Generally, transfers of property to a spouse, or former spouse in a divorce settlement, do not result in gains or losses for income tax purposes. The basis of property to the receiving spouse is generally the same as the adjusted basis for the spouse transferring the property.
Normally when property is transferred to a spouse, or to a trust in benefit of a spouse, no gain or loss is recognized for U.S. federal income tax purposes. This is true even if the transfer is made in exchange for cash or for other consideration. This tax treatment applies to transfers of real and personal property, tangible and intangible property, and separate or community property.
But there are certain cases when property transfers between spouses may not qualify for the non-recognition of gain or loss for tax purposes. One of these cases is when your spouse or former spouse is a non-resident alien.
Property Transfers Incident to a Divorce
The non-recognition of gains and losses also applies to property transfers that are incident to a divorce. A property transfer is considered incident to a divorce if it is made within one year after the marriage ends, or is related to the ending of marriage. In order to be considered as related to the ending of a marriage, the property transfer must be made under the original or modified divorce or separation instrument, and the transfer must occur within 6 years after the date the marriage ends.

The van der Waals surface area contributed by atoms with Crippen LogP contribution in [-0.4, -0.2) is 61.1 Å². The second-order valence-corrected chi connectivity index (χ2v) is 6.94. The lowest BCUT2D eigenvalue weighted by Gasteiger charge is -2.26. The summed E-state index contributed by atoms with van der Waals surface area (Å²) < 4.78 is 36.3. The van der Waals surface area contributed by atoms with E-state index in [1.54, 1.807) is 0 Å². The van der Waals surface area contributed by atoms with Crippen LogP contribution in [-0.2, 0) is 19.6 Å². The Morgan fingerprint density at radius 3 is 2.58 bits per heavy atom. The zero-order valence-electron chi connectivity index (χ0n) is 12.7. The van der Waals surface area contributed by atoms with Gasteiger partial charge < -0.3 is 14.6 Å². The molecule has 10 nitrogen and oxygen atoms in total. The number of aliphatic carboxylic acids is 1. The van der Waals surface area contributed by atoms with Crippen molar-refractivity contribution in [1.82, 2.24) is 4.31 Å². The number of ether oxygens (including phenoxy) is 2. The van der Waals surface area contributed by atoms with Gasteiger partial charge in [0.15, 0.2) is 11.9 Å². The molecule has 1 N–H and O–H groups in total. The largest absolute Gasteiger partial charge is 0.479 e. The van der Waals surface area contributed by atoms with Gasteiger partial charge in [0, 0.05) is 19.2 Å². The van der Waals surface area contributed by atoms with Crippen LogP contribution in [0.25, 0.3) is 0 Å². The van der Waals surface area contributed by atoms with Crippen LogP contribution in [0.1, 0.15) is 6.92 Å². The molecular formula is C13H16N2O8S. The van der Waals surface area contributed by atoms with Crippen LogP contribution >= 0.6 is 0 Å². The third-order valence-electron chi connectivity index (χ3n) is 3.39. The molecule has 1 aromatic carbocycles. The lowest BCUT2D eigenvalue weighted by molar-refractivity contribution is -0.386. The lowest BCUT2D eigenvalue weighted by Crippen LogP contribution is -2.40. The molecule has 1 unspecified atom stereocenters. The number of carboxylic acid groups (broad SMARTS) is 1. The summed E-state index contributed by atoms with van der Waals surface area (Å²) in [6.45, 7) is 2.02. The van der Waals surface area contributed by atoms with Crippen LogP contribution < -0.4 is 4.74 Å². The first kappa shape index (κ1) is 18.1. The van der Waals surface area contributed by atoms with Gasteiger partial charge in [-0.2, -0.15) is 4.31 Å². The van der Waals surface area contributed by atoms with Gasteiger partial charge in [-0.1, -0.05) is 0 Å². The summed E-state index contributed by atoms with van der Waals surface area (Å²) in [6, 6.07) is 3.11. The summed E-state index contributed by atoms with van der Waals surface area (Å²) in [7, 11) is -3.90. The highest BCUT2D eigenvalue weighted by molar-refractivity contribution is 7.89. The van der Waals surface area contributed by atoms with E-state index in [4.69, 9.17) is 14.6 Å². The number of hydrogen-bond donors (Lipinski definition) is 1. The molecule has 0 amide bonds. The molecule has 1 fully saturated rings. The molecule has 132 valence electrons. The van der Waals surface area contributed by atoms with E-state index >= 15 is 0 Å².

Transfers in Trust
Generally, gain or loss is not recognized on transfers of property you make in trust for the benefit of your spouse or former spouse. But if you transfer property subject to a liability, and the trust assumes the liability, you have to recognize a gain for the amount by which the liabilities assumed by the trust exceed your adjusted basis in the property.
For example, if you transfer property to a trust in benefit of your former spouse, that has an adjusted basis of $22,000 to you and has an outstanding mortgage balance of $25,000, you have to recognize a gain of $3,000.